examination, Kacie Grier, animal protection, aggressive dogs, gender differences, ISAZ, nature movement, Animal Medical Center, women and animals, biological determinism, Erika Friedmann, American University, Andrew Rowan, Cindy Somers, Animals and Nature, animal cruelty, Maureen Adams, W. Carolina University, Cambridge University, animals in the wild, Brandy Bourne, Susanne Abromaitis, research interests, Hunting the Wren, colorful pageant, melodious song, UK, World Small Animal Veterinary Association, Cedar Crest College, Tufts University, Anthony Podberscek, non-human animals, Lynette Hart, Susan Phillips Cohen, early 20th century, Temple University, animal rights, gender effects, feminist movement, Remembering Aline Kidd Lynette Hart, social cause, Myrna Milani, Interactions of Animals & Society, Humane Society of the United States, Animal Exploitation, dog, dogs, human behaviors, canine aggression, leadership status, J. American Veterinary Medical Association, Animal Geographies, Massachusetts Society for the Prevention, Cindy Wilson, Edinburgh University, Ohio State University, Theodore Roosevelt, American children's literature, Jeremy Bentham, Interaction of Animals and Society, domestic animals, animal protectionism, the animal protection movement, James Serpell, University of South Carolina, Emily Bronte, University of Pennsylvania, University of Minnesota
(GLWRU Jo Swabe (NL) $VVRFLDWH (GLWRU Penny Bernstein (USA) 4390398
Power, Money and Gender: Status hierarchies and the animal
protection movement in the United States Hal Herzog
Unlocking Pandora's Box: A practitioner's view of gender effects
in canine agression Myrna Milani
The Equality of Bodies: Animal Exploitation and Human Welfare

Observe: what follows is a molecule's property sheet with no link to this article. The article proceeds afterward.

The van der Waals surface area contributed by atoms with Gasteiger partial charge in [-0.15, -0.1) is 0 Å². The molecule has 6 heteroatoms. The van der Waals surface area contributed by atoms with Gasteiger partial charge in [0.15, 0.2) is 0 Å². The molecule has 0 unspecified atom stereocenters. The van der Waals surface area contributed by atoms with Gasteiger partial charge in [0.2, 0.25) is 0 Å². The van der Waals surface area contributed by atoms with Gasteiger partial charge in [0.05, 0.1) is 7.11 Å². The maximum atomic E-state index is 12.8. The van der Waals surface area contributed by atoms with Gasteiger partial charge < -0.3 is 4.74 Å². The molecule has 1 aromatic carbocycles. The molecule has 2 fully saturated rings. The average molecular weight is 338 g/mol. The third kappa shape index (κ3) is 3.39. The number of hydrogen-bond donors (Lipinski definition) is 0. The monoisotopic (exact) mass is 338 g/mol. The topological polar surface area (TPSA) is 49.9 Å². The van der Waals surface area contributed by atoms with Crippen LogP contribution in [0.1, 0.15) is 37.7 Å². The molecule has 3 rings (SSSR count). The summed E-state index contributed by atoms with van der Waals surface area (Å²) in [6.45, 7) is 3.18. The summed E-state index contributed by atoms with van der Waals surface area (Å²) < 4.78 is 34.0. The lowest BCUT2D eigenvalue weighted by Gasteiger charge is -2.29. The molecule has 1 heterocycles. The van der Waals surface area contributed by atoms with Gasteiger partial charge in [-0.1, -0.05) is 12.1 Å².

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Center for Animals in Society Lynette Hart
Center for the Interactions of Animals & Society James Serpell
Reviews of Ryder's The Political Animal; Lawrence's Hunting the
Wren; Stewart's Companion Animal Death and Wolch & Emel's
Plus, info on books Hot of the Presses and News from the Net
Remembering Aline Kidd Lynette Hart
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ISAZ 1999 Penny Bernstein
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Conference announcements galore
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Guidelines for conference & symposium organisers; special notice;
hTis being said, the visibility of wom$eUnWLaFs OiHntVell5ecHtFuaHlLaYnHdGpolitical figures within animal protection circles does not mirror their predominance at the grassroots level. Take, for
example, The animal rights
mAonivmemales'ntAPignOetnhWdeaUE, tnRhiet,epdMeSrOitoadNteicsEa. lYEtfhfAaietNhHaDusdeGsmoEneraNgneDddIEasaRntah:leyhzeodusteheorggeanndefor r
composition oSf TcoAnTtrUibSutHorIsEtRoA7R4CisHsuIEesSoAf NThDe TAHgeEndAaNpIuMbAlisLhePdRbOeTtwEeCeTnI1O9N84 and 1997.
Many of these issues featMureOdVaEpMroEfiNleToIrNinTteHrvEieUwNwITitEhDa pSrToAmTinEeSnt movement leader, and
we were interested in the gender of individuals featured in these articles. We also examined the gender of writers of letters to the edHitaorroalnddHtheerzaougthors of the books reviewed in these issues. Our resultDs ienpdaircttmedentthaotfwPshyilcehwoloomgye,nWmeaskteerunpCnaeraorlliyna80U%nivoefrAsigtyen, da readers and wrote 61% of the 652 letters to tCheulelodwitohre,et.hNeyCc2o8m7p2r3is,eUdSaAm. inority (40%) of authors of the 312 books reviewed in these issueEs.-mFuaritlh: ehre,[email protected]